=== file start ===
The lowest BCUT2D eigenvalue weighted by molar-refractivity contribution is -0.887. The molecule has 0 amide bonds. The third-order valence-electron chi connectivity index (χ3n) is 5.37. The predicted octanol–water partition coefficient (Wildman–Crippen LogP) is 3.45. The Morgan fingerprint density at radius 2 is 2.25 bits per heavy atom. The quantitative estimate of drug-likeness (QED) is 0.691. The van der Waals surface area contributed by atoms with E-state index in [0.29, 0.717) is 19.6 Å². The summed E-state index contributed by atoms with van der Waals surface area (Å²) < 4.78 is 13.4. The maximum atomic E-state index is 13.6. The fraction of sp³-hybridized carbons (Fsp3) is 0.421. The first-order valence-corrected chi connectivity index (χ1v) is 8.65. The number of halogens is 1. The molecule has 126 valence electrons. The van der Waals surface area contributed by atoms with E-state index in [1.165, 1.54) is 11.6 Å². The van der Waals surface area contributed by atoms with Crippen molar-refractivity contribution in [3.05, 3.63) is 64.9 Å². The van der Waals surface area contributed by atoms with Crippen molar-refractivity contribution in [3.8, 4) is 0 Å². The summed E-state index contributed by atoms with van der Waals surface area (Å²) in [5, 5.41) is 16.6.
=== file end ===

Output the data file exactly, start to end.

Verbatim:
The lowest BCUT2D eigenvalue weighted by molar-refractivity contribution is -0.887. The molecule has 0 amide bonds. The third-order valence-electron chi connectivity index (χ3n) is 5.37. The predicted octanol–water partition coefficient (Wildman–Crippen LogP) is 3.45. The Morgan fingerprint density at radius 2 is 2.25 bits per heavy atom. The quantitative estimate of drug-likeness (QED) is 0.691. The van der Waals surface area contributed by atoms with E-state index in [0.29, 0.717) is 19.6 Å². The summed E-state index contributed by atoms with van der Waals surface area (Å²) < 4.78 is 13.4. The maximum atomic E-state index is 13.6. The fraction of sp³-hybridized carbons (Fsp3) is 0.421. The first-order valence-corrected chi connectivity index (χ1v) is 8.65. The number of halogens is 1. The molecule has 126 valence electrons. The van der Waals surface area contributed by atoms with E-state index in [1.165, 1.54) is 11.6 Å². The van der Waals surface area contributed by atoms with Crippen molar-refractivity contribution in [3.05, 3.63) is 64.9 Å². The van der Waals surface area contributed by atoms with Crippen molar-refractivity contribution in [3.8, 4) is 0 Å². The summed E-state index contributed by atoms with van der Waals surface area (Å²) in [5, 5.41) is 16.6.